Types of Cloth Diapers


The basic premise behind all cloth diapers - you need an absorbent inner material and a waterproof outer material. The differences between types of cloth diapers exist in what form these two parts take. 
 
All-In-Ones (AIO)
All-In-One diapers are an easy and convenient diaper solution. AIOs are their own entity - the absorbent inner is connected to the waterproof outer - and are the easiest cloth diaper option on the market. At each diaper change you change the entire diaper. 
Pros: easy to put on, easy to pack in diaper bag, trim (aka close-fitting), no learning curve
Cons: can take longer to dry, more expensive (though this is changing more by the day)
All-In-Twos (AI2)
All-In-Twos are a two part diaper system. When your baby requires a diaper change, simply change the absorbent insert out of the waterproof cover, add in a new insert, and put back on your baby. These truly are the best of both worlds - easy to use yet also economic. 
Pros: easy to put on, easy to pack in diaper bag, only change the insert when dirty, trim
Cons: some hands-on work required to switch the inserts out
Pockets
Pocket diapers have an outer waterproof shell with a 'pocket' that allows you to add as many absorbent inserts as necessary to suit your little one's needs. You change the entire diaper at each diaper change. Most one-size diaper systems are pocket diapers. 
Pros: easy to put on, easy to pack in diaper bag, easy to stuff with customizable absorbency, wicking material to keep little one feeling dry, most will grow with your baby from birth to potty training
Cons: generally made of entirely synthetic fabrics, bulkier than AIOs or AI2s, must be stuffed before use, more upfront expense
Fitteds
Fitted diapers are just the 'inside,' or absorbent part of the diaper. They are cut to the shape of your baby and have elastic at the back waist and legs, thus allowing you to get a good fit with minimal amount of work. You only change the fitted, and not necessarily the cover, at each diaper change.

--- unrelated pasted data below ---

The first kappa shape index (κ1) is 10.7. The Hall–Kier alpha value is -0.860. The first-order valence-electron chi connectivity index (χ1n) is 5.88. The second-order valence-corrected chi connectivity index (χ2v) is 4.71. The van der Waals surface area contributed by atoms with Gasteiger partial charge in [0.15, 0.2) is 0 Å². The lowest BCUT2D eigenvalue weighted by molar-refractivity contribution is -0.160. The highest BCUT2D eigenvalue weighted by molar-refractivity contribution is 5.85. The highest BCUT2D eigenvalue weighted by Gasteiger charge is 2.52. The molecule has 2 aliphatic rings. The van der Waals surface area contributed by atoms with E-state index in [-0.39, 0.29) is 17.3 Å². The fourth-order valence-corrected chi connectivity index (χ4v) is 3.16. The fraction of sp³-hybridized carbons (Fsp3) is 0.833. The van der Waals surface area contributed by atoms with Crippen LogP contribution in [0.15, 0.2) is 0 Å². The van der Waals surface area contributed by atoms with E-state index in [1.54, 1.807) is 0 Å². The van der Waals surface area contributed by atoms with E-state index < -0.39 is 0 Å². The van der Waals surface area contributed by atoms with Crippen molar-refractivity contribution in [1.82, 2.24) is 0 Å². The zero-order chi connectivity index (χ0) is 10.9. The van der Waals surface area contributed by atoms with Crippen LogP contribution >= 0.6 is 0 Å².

Pros: more economic, trim, natural fibers, great nighttime diaper if your baby is primarily a side or front sleeper. 
Cons: requires separate cover, may require fasteners to hold in place

Contours
Contour diapers are like Fitteds in that they are just the absorbent part of the diaper and are already cut to the shape of your baby. They are different in that they do not have elastic anywhere in the diaper.
Pros: cheaper than fitteds, easy to use, natural fibers
Cons: requires separate cover, requires cover or fasteners to hold in place, because they do not have elastic there may be more poo which gets onto the cover
Prefolds
Prefolds are the 'fancy' diapers of your grandmother's generations (basically a Prefold is a 'prefolded' Flat diaper). Prefolds are a piece of cotton sewn so there is additional absorbency at the center. You then fold the Prefold into whatever shape you require, and use a cover. 
Pros: very easy to wash, incredibly economic, natural fibers
Cons: requires separate cover, multiple sizes recommended, higher learning curve, requires cover or fasteners to hold in place
Flats
Flats are the cloth diapers of your grandmother's time. A large sheet of absorbent cotton, a Flat can be folded to whatever size you need. They require a waterproof cover, and, depending on how you fold the diaper, a fastener to secure. 
Pros: total economy, no need to buy multiple sizes, natural fibers
Cons: requires separate cover, highest learning curve, requires cover or fasteners to hold in place
For more information please see Which Diaper is Right for Me?

Specialty Shops
Newborn Diapers
Most One-Size diapers do not fit until babies are somewhere between 8 and 11lbs (depending on both the diaper's design and your baby's body type). Cover those first few months with diapers designed just for your littlest one.

Swim Diapers
Cloth swim diapers allow moisture to flow through the diaper (be it lake or pool water or urine). This ensures your baby isn't weighed down by a super-soaked diaper (which poses a safety risk), and any poopy messes are contained. Unless your baby has multiple bowel movements a day, or you live at the pool or beach, most families just need one or two swim diapers in their stash. 

Training Pants
Cloth training pants are a great tool for any family, regardless of whether you've used cloth or disposable diapers. In addition to the cost savings and environmental impact, fabric trainers offer your toddler immediate feedback, versus disposable trainers that wick moisture away.